Welcome to a new on-going series, Airlines Anonymous where we will look at the ins and outs of the global airline industry. Why? Because as an avid traveler the more you know about carriers, their business, their challenges and opportunities, the more armed you’ll be to book better flights, get better fares and enjoy your airline experience much more.
The International Air Transport Association expects global airline profits to rise 10% from 2015 estimates to $36.3 billion in 2016, with North American carriers comprising more than half that. That’s right, North American carriers are back and back in a big way.
Delta Air Lines (NYSE: DAL) and United Continental (NYSE: UAL) have been reducing fuel hedges, the contracts which airlines sign to commit certain fuel prices, allowing them to capture more savings from oil’s ongoing slump. American Airlines (NASDAQ: AAL) closed its hedges in 2014.
However, the IATA said airlines “will soon have realized the maximum positive impact of lower fuel prices,” as most fuel hedges that locked in higher prices expire next year.
And the group sees profits in North America falling to $19.2 billion next year from $19.4 billion this year, making it the only region that will see a decline.
‘Race To The Bottom’
The industry’s profitability could be better described as “fragile” rather than “sustainable” due to higher interest rates and the potential slowing of the industry’s current profitability cycle, which tends to last eight to nine years, the trade group added.
The question for 2016 might be: How fragile?
“In the U.S., what you have right now is a race to the bottom between falling fuel prices and falling airfares,” said Seth Kaplan, managing partner at Airline Weekly.
“So far, falling fuel has been winning…. What investors are looking for is: When the fuel prices stop dropping, will unit revenue stop dropping?”
Declines in unit revenue — a key measure that tracks how much airlines make per passenger for each mile traveled — should ease during 2016, UBS analyst Darryl Genovesi said, citing published flight schedules and the strong dollar, which inhibits foreign travel.
Unit revenue fell through 2015 as cheap oil inspired airlines to expand capacity. In particular, low-cost and regional carriers like Spirit Airlines (NASDAQ: SAVE) and Alaska Air Group (NYSE: ALK) have been adding flights and going to new destinations, partly filling gaps that opened when the airline giants merged and reduced service in some markets.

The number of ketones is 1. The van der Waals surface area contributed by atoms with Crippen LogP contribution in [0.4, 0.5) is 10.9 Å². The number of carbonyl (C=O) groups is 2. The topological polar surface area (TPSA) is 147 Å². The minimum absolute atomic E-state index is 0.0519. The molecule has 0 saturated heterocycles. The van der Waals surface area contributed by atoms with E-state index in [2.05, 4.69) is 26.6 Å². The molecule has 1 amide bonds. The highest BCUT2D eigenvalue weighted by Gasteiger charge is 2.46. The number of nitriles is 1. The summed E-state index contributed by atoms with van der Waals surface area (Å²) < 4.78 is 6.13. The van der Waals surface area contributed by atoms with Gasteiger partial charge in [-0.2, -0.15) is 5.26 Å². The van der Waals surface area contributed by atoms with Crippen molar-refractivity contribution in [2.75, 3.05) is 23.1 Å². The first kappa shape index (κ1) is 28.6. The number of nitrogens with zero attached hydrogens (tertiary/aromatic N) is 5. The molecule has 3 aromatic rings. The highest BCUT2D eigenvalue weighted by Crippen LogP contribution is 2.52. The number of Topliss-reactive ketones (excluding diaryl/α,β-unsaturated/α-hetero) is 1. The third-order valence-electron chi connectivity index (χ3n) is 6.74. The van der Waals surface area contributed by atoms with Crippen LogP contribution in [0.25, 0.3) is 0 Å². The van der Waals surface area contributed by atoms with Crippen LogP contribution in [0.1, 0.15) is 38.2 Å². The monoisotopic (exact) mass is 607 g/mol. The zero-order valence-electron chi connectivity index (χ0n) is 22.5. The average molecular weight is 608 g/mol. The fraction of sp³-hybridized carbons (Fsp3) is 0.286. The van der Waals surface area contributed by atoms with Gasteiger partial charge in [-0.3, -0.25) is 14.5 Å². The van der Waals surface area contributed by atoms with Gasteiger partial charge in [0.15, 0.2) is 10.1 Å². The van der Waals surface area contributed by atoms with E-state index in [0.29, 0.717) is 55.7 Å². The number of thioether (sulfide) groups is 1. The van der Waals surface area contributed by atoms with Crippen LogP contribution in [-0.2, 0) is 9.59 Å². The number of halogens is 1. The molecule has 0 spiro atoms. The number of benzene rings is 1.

And last year’s rollback of federal restrictions on flights out of Dallas Love Field allowed Southwest (NYSE: LUV) to expand its flight coverage from its home hub.
Kaplan says falling unit revenue is OK as long as unit costs also stay low, as they have been. But many carriers have since tempered plans following concerns that they had overestimated travel demand.
“We saw a little bit of a domino effect throughout 2015 as that Love Field growth spilled over into the rest of the domestic network, and for the most part we’re kind of done with that now,” Genovesi said.
That could mean a less-intense battle for the lowest-priced ticket in 2016.
Capacity growth has moderated, falling more into line with GDP growth, though it could be pared down more.
“We’ll probably end up with 3.5% to 4% domestic capacity growth over the next couple of years, and that’s a little more than we’d like,” Genovesi said. “You’d like to see something in the 2% to 3% growth range, and I’d like to see no growth at all.”
Delta has more power to control capacity growth, he said, noting that only about 18% of the carrier’s staff is unionized. Across the industry, about half of airline employees are in unions.
And Kaplan noted that recent labor deals, struck amid rising profits, could weigh on financial results.
So Delta’s low unionization rate, plus its reduction in costly fuel hedges, should make it the best-positioned airline for 2016, said Genovesi, who sees 40% EPS growth next year. Analysts polled by Thomson Reuters see 37% growth in 2016 and 40% growth for 2015.
The airlines whose mergers are already well underway should have the biggest advantage in 2016, said Bob Mann, a consultant at R.W. Mann & Co. and a former airline executive.
“So that goes with Delta, who started their merger process in 2008,” he said. “United is still digesting theirs, but I think it is next to realize a greater potential of what they did in 2010.”
Still, American stands to benefit longer-term due to its larger network’s potential to attract corporate customers, he added.
While competition on airfares looks to ease next year, there’s potential for stiffer competition in service quality.
“We have kind of the basis here of the first sorts of real tangible service-level competition that I’ve seen in 40 years,” Mann said.
United, which has lagged American and Delta this year in on-time arrivals, plans to compete with Delta in on-time guarantees for big corporate clients.
And American this month said that late next year it will launch a “premium economy” seating category on international flights, an overlooked class in the U.S. whose comfort level and amenities lie somewhere between business class and economy.
“In an industry where everyone was scraping by, you didn’t really care if you were on time,” Mann said. “But I think now that everybody’s making bank, there’s the money to do it right for a change.”